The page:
At any one time, there can be 30 pairs of hands at work in El Anatsui's studio in Nsukka, south-eastern Nigeria. They crush bottle cap after bottle cap, folding the aluminium with careful fingers, before piercing and linking these together with copper wire.
Anatsui insists on an atmosphere of silent industry. Dressed in overalls, he walks constantly around the team, watching strips of aluminium begin to form thin, rolled carpets of dull metal. The artist is looking for unbalanced repetition of colour and calling for more burnished reds here, yellows there. As Anatsui directs his men, it is like watching a conductor and orchestra.
Anatsui is amongst the most celebrated contemporary artists working in Africa. He has exhibited widely, with notable shows at the Hayward Gallery and Centre Pompidou. An extensive touring retrospective of his work, When I Last Wrote To You About Africa, continues its tour of North America until 2013.
Born in Anyako, Ghana, in 1944, Anatsui left in 1975 to take up a teaching post in the arts faculty at the University of Nigeria. He has remained there since, attracted by the diversity of Africa's most populous country, but initially drawn by sankofa, which translates as 'go back and get it' in the Ghanaian Akan language. This urge was a search to excavate and resuscitate a relationship with the cultural forms that existed in West Africa before the colonial era began. In his research, Anatsui discovered a tradition of metaphysical enquiry – a forgotten thread of abstract thought in Ghana about the nature of omnipotence and how to achieve versatility of visual and linguistic forms. It was during his 'going back' that Anatsui's practise as a sculptor developed, and from it he took a guiding idea that, "the world can be looked at in other ways than through the eyes".
There is a tactile sense that permeates the artist's work, which emphasises the sheer hard work that goes into creating each piece. For example, his early work comprised using hot charcoal to brand Ghanaian symbols onto the wooden trays that market traders in his homeland use to hawk their wares. As with his later bottle cap sculptures, each piece is made from an object that has changed hands several times before it reaches the studio. Critics often refer to his materials as the detritus of everyday life in Africa, but part of the power of these works is the way in which these found materials have travelled from hand to hand.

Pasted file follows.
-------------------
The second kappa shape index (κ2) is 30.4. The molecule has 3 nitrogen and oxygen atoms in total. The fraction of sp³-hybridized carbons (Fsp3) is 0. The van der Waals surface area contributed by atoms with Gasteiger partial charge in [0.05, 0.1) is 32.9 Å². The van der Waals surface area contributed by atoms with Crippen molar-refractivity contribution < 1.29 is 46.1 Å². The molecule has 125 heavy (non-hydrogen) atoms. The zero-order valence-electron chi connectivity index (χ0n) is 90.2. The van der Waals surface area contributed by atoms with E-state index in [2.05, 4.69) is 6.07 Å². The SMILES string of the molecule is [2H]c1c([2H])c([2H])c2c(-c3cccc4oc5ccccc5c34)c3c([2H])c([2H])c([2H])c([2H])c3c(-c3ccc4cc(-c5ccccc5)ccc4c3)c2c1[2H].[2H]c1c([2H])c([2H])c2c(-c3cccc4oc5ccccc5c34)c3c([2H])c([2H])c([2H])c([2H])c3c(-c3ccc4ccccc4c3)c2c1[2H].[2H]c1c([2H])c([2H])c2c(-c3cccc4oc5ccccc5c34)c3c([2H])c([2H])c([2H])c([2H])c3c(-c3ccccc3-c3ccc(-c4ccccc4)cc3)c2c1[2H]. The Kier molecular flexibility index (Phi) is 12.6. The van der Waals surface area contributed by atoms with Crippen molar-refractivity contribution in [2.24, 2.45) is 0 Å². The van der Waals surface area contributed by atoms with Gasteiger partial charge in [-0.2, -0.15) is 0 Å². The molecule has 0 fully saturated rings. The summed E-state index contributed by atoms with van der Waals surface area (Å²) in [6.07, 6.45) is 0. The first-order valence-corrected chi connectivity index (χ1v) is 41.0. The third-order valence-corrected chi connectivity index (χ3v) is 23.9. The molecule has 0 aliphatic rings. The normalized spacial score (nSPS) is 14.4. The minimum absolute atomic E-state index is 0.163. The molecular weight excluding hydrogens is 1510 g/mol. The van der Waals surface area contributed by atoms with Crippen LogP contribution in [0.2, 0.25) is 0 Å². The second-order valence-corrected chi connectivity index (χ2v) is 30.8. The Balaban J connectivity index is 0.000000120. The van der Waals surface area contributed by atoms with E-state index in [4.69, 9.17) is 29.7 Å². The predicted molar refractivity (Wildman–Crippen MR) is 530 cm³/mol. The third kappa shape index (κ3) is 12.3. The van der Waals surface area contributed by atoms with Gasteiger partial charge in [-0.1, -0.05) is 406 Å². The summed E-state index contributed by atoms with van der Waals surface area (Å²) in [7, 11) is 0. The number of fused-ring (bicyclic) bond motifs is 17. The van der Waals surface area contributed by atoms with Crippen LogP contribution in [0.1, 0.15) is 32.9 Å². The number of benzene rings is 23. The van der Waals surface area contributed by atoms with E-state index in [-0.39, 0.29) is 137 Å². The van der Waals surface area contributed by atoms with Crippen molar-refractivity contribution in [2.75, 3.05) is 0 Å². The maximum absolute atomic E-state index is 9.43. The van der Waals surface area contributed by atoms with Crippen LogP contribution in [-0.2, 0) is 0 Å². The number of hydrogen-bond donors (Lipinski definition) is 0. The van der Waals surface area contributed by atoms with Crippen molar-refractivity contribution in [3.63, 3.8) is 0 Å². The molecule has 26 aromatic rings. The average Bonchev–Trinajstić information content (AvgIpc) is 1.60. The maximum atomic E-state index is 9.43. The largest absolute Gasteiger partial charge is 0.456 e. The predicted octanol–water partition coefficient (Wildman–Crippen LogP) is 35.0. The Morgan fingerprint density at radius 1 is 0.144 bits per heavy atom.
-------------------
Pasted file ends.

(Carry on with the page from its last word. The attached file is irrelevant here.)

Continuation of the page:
Anatsui's work at the Venice Biennale in 2007, in which he draped the facade of Palazzo Fortuny with a vast bottle cap sculpture, brought home the power that these works have to a wider audience. It also cemented his desire to escape from a certain contextual trap. As he says, "The label of 'African artist' comes with so much political and social baggage, which you don't need." It seems fitting that as Anatsui is saying these words, we are standing in a hotel lobby in Dubai while he is in transit back to Nigeria. This is someone whose art has crossed national boundaries. He also acknowledges that in his position, he is "exposed, and on the frontline of a battle to get African art recognised to a certain level".
Semantics are important to him. He's precise about how to refer to the bottle cap pieces: "These are sculptures," he says. "Not tapestries. Nor are they woven, they're produced: This is not textile work that I'm doing here."
Anatsui's resistance to such labelling is linked to his dismissal of geographic pigeonholing. It's an aversion to drawing his artistic practise into the realm of craft. At the same time, he avoids anything that locks the works to a specific reading or body of influences.
It is only once we've stood in front of Anatsui's work that this becomes clear. The bottle caps become a shimmering, textural visualisation of freedom itself, the levity of non-constraint. Each cap is linked with wire in a way that allows it to bend and shape according to how the piece is placed. Anatsui rarely instals his work, instead leaving it to the discretion of the curator to hang the work and to let it fold according to their own sense of what looks right. "A lot of people are scared of that freedom," says the artist. "They want you to come and dictate to them. People have been brought up on a diet that says, 'This is artwork and it should be put on the wall in this way'. By creating a form that is so free and not fixed, you can perhaps bring out the artist in those who would place the work."
In 2010, Susan Vogel, Professor of Art History at Columbia University and a specialist in contemporary art in Africa, produced Fold Crumple Crush, a documentary that recorded Anatsui as he prepared for his appearance at the Venice Biennale, and which captures the process of producing these artworks. One of the discussions is about a 'nomadic aesthetic'. New World Map, a piece executed in 2009 and the centrepiece of Bonhams' forthcoming Africa Now sale, exemplifies this. Constructed from thousands of bottlecaps, Anatsui redraws the globe to make the Old World – Asia, Africa and Europe – merge into one mass, while America is seemingly absent from this continental merger.
This is where we find the roots of Anatsui's nomadic aesthetic. It is an exaltation of the movement of people, and simultaneously a celebration of the freedom inherent in the work's form and its use of cast-off, passed-on materials. Free from the restraints of geography, tradition or conventions of how art is produced and presented, the work points to the potential of thoughts set free. Like all of these bottle cap sculptures, its undulating surface is an embodiment of the spontaneous, creative mind in motion.
Christopher Lord is a freelance journalist based in Dubai.
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